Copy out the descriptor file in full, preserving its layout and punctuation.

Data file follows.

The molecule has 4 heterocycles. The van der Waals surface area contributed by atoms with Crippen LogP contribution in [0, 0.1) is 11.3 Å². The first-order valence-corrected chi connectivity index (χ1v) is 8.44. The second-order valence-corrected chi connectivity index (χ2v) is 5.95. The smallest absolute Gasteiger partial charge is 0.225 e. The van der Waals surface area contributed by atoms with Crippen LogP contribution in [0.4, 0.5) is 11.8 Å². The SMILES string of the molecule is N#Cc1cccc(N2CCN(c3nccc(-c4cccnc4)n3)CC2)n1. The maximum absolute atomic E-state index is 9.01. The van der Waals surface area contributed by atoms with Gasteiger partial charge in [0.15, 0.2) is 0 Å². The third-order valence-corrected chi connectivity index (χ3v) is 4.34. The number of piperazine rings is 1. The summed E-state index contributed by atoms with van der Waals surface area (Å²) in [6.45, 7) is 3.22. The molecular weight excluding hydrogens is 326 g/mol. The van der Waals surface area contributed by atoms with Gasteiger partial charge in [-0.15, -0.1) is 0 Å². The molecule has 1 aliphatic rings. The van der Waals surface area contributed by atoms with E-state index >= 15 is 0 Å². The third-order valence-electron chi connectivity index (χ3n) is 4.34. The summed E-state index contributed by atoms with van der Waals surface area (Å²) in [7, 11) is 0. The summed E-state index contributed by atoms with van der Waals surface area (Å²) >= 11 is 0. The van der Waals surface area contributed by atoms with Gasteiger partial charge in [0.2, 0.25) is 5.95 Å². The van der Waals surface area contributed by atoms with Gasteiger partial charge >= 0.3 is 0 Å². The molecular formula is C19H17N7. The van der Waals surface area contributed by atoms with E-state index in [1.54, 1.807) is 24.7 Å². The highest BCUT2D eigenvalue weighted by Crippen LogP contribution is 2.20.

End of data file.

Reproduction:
The molecule has 4 heterocycles. The van der Waals surface area contributed by atoms with Crippen LogP contribution in [0, 0.1) is 11.3 Å². The first-order valence-corrected chi connectivity index (χ1v) is 8.44. The second-order valence-corrected chi connectivity index (χ2v) is 5.95. The smallest absolute Gasteiger partial charge is 0.225 e. The van der Waals surface area contributed by atoms with Crippen LogP contribution in [0.4, 0.5) is 11.8 Å². The SMILES string of the molecule is N#Cc1cccc(N2CCN(c3nccc(-c4cccnc4)n3)CC2)n1. The maximum absolute atomic E-state index is 9.01. The van der Waals surface area contributed by atoms with Gasteiger partial charge in [0.15, 0.2) is 0 Å². The third-order valence-corrected chi connectivity index (χ3v) is 4.34. The number of piperazine rings is 1. The summed E-state index contributed by atoms with van der Waals surface area (Å²) in [6.45, 7) is 3.22. The molecular weight excluding hydrogens is 326 g/mol. The van der Waals surface area contributed by atoms with Gasteiger partial charge in [-0.15, -0.1) is 0 Å². The molecule has 1 aliphatic rings. The van der Waals surface area contributed by atoms with E-state index >= 15 is 0 Å². The third-order valence-electron chi connectivity index (χ3n) is 4.34. The summed E-state index contributed by atoms with van der Waals surface area (Å²) in [7, 11) is 0. The summed E-state index contributed by atoms with van der Waals surface area (Å²) >= 11 is 0. The van der Waals surface area contributed by atoms with Gasteiger partial charge in [0.2, 0.25) is 5.95 Å². The van der Waals surface area contributed by atoms with Gasteiger partial charge >= 0.3 is 0 Å². The molecular formula is C19H17N7. The van der Waals surface area contributed by atoms with E-state index in [1.54, 1.807) is 24.7 Å². The highest BCUT2D eigenvalue weighted by Crippen LogP contribution is 2.20.